Book is used, but in good condition.
This is the fourth volume in the widely hailed series of Ericksonian Monographs sponsored by the Milton H. Erickson Foundation as part of its expanding educational forum for mental health professionals.
The Ericksonian Monographs make available original work - theory, clinical technique, case material, and research - on the cutting edge of Ericksonian thought and practice.
Ericksonian Monographs No. 4 presents a richly stimulating collection of articles which deal with three extremely important areas of development in Ericksonian work: research, integration within the practice of other therapies, and medical applications.
The first section focuses on varied research models that are especially useful to the therapist. Jean Godin discusses evocation and indirect suggestion in the communication patterns of Erickson, while Michael B. Murphy takes a linguistic structural approach to indirect suggestion.
Of unusual interest is the article by Haim Omer and colleagues which describes the use of standardized hypnotic-relaxation cassettes in a gynecologic-obstetric ward. Based on data taken from seminar participants, Harriet E. Hollander and associates examine the important question of whether hypnosis is an innate ability or a learned skill.
The second section offers effective ways of integrating Ericksonian approaches with other popular therapeutic methods. Jeffrey B. Feldman's article compares and contrasts Ericksonian and cognitive therapies, while Maggie Phillips shows how Erickson's approach may be used to enhance the Gouldings' redecision therapy.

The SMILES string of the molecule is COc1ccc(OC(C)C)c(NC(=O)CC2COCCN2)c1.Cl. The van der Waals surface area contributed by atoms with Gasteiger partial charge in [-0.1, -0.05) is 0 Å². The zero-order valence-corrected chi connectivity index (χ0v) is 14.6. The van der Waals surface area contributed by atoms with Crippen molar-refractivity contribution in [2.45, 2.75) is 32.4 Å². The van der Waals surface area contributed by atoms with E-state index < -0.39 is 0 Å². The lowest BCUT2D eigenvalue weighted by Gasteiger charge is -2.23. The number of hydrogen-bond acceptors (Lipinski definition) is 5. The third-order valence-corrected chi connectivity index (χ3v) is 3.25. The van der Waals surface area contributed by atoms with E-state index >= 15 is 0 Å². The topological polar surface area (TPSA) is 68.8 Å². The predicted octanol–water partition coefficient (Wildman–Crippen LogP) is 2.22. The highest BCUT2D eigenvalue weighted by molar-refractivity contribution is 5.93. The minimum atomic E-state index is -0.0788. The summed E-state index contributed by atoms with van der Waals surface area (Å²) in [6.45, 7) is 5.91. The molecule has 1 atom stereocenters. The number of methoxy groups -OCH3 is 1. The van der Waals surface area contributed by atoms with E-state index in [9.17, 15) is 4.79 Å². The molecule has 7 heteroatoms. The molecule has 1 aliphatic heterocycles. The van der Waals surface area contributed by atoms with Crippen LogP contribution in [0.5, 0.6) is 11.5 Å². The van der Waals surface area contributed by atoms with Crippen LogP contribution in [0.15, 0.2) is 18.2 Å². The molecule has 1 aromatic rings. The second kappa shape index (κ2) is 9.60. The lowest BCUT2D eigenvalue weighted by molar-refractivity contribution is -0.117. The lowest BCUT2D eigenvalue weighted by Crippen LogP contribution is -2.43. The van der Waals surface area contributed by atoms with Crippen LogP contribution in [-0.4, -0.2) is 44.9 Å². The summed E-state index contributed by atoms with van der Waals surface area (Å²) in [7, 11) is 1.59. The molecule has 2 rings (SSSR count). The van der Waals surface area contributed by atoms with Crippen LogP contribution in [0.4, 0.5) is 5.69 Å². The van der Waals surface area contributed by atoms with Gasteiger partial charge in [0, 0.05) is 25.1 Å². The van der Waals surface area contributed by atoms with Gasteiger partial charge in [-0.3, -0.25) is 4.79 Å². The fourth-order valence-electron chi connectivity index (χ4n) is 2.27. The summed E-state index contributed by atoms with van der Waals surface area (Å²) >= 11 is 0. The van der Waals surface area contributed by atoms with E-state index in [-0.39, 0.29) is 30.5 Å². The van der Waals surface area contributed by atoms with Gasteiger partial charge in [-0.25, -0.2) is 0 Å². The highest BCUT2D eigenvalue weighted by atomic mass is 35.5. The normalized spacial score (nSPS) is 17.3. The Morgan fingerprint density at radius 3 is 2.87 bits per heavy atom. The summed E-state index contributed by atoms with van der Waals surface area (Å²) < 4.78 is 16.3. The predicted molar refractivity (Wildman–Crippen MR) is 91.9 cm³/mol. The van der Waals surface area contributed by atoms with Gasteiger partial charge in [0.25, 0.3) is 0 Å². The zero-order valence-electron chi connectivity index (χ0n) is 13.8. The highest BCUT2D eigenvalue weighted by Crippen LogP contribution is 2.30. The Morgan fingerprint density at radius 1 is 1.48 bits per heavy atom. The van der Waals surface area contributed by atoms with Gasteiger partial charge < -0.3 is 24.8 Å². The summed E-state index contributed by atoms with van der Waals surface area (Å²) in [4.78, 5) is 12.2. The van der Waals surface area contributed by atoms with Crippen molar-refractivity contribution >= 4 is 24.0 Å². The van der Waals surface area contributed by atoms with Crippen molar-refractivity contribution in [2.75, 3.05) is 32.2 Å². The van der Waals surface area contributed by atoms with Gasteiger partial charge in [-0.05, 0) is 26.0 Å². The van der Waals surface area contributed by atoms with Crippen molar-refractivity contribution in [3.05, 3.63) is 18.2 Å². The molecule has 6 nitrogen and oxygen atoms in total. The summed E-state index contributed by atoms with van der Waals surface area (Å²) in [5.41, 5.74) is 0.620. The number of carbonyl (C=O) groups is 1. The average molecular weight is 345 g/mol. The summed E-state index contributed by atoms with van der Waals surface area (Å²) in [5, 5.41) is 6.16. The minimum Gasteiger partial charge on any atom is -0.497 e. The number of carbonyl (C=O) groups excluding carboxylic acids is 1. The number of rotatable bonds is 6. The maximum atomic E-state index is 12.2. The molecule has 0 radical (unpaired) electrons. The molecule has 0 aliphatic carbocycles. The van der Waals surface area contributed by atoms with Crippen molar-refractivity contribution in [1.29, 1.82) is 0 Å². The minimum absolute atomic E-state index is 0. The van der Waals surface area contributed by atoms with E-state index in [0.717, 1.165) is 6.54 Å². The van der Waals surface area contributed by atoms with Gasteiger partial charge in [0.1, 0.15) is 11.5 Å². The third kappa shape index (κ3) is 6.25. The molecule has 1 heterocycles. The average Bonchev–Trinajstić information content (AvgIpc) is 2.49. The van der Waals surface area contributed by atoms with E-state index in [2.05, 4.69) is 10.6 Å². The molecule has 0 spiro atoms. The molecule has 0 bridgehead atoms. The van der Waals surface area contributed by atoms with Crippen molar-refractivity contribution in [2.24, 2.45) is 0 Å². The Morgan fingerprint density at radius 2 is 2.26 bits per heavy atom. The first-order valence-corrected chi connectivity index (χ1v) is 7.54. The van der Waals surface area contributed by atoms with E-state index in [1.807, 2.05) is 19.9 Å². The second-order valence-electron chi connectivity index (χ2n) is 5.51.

The final section on medical applications demonstrates that hypnotic-related therapy can be effectively used within a medical setting. Steven Goldsmith provides practical Ericksonian techniques for dealing with the problem of getting patients to follow instructions on taking medication. Juliet Auer illustrates how Ericksonian hypnosis and psychotherapy can be used even in a crowded and crisis filled emergency room. Finally, Bob Britchford describes the effective use of a ten-minute trance in a busy general medical practice.
While the aim of the Ericksonian Monographs is to reflect the growing influence and applications of the work of Milton H. Erickson, it must be remembered that Erickson himself disapproved of schools of therapy, believing that any school focuses on its own delimiting approaches as the "right" way and excludes others as the "wrong" way to do therapy. He felt that the individuality of the patient and of the therapist is foremost and emphasized that psychotherapy should be formulated to meet the uniqueness of the individual's needs.
It is this spirit of intellectual freedom that inspires the Ericksonian Monographs as a vehicle that will contribute to the comprehensive and practice of effective therapy by therapists of many different theoretical schools.
Jeffrey K. Zeig, PhD, is the Founder and Director of the Milton H. Erickson Foundation and is president of Zeig, Tucker & Theisen, Inc., publishers in the behavioral sciences. He has edited, co-edited, authored or coauthored more than 20 books on psychotherapy that appear in twelve foreign languages. Dr. Zeig is a psychologist and marriage and family therapist in private practice in Phoenix, Arizona.
Stephen Lankton, MSW, DAHB, trained under Milton H. Erickson, M.D. from 1975 to 1979, and his efforts at promoting and interpreting Erickson’s approach to hypnosis and therapy at the highest academic levels resulted in the inclusion of chapters in several scholarly publications edited by other luminaries in the field. He is a LCSW psychotherapist in a private practice in Phoenix, Arizona, Lankton conducts workshops internationally (24 countries).
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